“When we started this ice core group many years ago, we made one measurement — that was it. We measured the insoluble dust, the dust that falls out on the glacier,” Ellen Mosley-Thompson is quoted saying in a Columbus Foundation profile. “Now, because of the development of more equipment and asking more complex questions, we measure probably 50 or 60 things, if you add every element. We’re really just beginning to scratch the surface.”

On a larger level, people can do their part to try to mitigate climate change, through their daily actions and through civic engagement, including this election year. 

“Another way you can make a difference is to become a climate voter,” O’Malley said. “In our country it’s pretty simple — there’s one party going backwards, and a party that’s solving it but not fast enough. I’d rather have the party that’s solving it but not fast enough.”

Making the changes needed to curb climate change “might sound scary,” he said. “But a lot of these climate solutions will lead to cheaper energy, cleaner air, these things you’d want anyway. It’s really a chance to improve so many problems beyond climate change, if you address climate change.” 

Meanwhile, in his own career, O’Malley’s driving goal and passion now is to revive the television series about scientists.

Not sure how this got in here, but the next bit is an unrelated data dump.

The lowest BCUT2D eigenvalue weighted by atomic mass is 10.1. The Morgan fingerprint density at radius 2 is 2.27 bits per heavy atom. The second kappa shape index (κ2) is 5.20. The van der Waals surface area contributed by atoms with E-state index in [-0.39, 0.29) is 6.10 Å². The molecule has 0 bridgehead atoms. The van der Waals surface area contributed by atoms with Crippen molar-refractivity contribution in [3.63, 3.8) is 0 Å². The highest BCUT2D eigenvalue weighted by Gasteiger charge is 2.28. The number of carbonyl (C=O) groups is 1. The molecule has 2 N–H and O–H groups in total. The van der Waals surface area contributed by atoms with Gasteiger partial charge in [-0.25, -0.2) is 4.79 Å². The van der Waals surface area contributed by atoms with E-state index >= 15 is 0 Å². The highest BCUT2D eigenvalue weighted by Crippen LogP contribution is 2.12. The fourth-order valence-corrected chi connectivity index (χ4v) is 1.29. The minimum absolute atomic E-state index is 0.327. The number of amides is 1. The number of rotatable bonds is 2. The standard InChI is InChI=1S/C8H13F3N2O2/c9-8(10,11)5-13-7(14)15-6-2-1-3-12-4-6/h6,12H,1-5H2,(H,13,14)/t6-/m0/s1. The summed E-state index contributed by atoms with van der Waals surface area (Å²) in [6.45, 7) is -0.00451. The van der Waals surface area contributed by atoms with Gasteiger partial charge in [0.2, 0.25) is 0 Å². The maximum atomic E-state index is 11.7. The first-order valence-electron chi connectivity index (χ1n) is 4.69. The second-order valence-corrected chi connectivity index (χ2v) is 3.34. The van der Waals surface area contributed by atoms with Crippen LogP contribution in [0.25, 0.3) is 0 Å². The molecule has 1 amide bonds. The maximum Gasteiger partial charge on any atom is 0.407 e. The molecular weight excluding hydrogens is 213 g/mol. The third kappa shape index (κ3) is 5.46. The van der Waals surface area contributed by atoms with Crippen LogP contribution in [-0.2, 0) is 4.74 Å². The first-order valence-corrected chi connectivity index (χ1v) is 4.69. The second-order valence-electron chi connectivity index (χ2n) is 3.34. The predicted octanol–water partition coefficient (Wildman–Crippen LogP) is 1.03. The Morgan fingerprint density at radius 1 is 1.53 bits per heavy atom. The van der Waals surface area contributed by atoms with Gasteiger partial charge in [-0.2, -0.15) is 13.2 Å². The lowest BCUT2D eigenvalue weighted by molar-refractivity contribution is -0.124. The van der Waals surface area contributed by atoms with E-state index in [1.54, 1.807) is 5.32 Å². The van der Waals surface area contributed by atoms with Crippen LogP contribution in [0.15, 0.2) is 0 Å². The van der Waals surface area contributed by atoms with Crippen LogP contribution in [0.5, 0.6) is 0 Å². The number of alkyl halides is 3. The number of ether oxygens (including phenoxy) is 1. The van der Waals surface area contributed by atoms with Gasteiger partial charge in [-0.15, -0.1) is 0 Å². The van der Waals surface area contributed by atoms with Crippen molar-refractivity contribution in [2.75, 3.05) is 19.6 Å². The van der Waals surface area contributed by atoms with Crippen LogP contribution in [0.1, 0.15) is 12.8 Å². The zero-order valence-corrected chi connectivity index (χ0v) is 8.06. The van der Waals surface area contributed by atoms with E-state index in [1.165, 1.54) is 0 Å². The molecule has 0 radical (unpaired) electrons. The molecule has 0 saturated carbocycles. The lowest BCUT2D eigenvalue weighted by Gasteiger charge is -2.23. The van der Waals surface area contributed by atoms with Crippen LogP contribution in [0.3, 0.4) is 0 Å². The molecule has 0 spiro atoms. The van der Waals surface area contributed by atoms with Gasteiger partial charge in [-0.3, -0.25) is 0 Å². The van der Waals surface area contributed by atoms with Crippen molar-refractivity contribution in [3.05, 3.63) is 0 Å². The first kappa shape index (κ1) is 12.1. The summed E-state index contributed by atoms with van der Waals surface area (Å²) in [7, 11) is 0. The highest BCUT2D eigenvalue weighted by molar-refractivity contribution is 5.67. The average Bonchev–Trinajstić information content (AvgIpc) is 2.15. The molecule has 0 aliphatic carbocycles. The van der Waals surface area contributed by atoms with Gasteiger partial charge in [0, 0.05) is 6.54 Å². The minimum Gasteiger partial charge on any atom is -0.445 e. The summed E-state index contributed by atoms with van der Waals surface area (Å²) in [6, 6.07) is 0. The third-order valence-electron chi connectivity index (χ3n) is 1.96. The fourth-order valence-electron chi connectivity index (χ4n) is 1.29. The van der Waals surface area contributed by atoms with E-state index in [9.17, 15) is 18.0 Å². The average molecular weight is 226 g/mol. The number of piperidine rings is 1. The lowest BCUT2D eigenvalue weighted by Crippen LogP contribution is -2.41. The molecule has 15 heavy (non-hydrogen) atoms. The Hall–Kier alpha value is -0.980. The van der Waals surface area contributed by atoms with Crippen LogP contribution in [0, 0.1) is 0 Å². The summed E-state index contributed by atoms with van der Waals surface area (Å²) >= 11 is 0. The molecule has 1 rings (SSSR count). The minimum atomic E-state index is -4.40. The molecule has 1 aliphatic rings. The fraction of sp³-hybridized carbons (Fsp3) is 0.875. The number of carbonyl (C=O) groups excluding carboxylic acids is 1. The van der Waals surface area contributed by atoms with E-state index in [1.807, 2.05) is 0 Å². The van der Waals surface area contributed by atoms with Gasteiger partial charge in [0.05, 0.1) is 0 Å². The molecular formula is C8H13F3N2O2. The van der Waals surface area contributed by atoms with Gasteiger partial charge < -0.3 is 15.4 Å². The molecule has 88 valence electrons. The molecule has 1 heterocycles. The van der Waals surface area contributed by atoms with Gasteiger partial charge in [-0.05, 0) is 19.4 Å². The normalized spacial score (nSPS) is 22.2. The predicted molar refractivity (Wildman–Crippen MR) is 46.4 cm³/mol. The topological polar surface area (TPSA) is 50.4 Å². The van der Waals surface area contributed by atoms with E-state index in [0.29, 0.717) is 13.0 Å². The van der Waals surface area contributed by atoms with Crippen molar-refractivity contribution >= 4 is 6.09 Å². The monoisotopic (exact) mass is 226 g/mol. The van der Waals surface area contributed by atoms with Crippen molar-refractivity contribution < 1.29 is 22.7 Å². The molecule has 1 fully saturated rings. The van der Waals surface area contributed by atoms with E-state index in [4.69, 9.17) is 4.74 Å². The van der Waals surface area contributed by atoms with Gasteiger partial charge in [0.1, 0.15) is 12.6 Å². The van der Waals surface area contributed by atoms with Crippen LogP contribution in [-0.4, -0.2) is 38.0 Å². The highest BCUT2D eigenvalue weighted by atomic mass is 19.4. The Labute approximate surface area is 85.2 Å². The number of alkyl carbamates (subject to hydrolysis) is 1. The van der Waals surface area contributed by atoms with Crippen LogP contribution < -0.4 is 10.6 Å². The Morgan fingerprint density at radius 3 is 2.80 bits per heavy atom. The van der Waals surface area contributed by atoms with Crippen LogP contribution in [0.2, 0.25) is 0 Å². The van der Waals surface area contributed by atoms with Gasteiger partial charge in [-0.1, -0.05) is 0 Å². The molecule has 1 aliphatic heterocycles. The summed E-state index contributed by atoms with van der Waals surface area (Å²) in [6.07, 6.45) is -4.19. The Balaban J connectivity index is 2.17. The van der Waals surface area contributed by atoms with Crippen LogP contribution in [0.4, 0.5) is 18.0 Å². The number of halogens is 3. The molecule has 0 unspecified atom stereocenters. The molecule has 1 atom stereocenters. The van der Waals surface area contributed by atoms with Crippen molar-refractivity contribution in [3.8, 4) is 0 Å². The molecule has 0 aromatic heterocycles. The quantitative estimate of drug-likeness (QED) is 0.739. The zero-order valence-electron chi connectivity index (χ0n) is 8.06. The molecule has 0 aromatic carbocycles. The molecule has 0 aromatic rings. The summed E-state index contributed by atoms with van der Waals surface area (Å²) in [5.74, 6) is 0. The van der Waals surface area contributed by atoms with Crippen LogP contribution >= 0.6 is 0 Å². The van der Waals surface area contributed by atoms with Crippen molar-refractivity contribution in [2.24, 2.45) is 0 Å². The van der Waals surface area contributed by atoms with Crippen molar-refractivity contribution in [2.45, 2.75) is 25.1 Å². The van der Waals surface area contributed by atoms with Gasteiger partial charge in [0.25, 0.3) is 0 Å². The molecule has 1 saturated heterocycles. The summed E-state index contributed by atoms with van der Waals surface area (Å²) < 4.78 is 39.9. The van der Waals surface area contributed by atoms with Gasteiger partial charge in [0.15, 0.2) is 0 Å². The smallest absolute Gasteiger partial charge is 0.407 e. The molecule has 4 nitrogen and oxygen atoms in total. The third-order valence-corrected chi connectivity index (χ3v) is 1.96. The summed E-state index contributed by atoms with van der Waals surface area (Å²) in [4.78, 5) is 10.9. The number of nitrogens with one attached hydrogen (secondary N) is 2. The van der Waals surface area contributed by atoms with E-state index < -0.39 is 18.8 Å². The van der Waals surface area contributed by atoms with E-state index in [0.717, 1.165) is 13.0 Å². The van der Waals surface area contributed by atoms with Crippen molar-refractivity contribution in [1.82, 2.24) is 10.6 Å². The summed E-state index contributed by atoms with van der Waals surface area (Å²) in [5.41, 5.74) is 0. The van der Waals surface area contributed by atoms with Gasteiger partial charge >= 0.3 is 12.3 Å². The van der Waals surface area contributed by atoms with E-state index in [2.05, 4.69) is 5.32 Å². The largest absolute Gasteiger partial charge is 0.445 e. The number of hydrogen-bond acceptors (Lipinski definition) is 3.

Just as believing the science is crucial for combatting climate change, O’Malley hopes providing a window into science and scientists for the general public will help us address our collective and individual problems, hopes and dreams. 

“These are all very epic relatable science stories,” he assured. “If you took the science out of them, people would see themselves and their own stories. We have been at this journey of changing the way people see scientists for almost 10 years now, and we’re hoping this movie is just the beginning.”

How To Help:

As mentioned above, the best way to support these efforts — which have global impact — you can donate to the CANARY Ice Core and Education Fund.

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Kari Lydersen is a Chicago-based journalist, professor, and author who specializes in topics including energy, environment, labor, and housing. She leads the Social Justice & Investigative specialization in the journalism graduate program at Northwestern University, and she has written for outlets including The Washington Post, The New York Times, The Guardian and Huffington Post. She is the author of five books.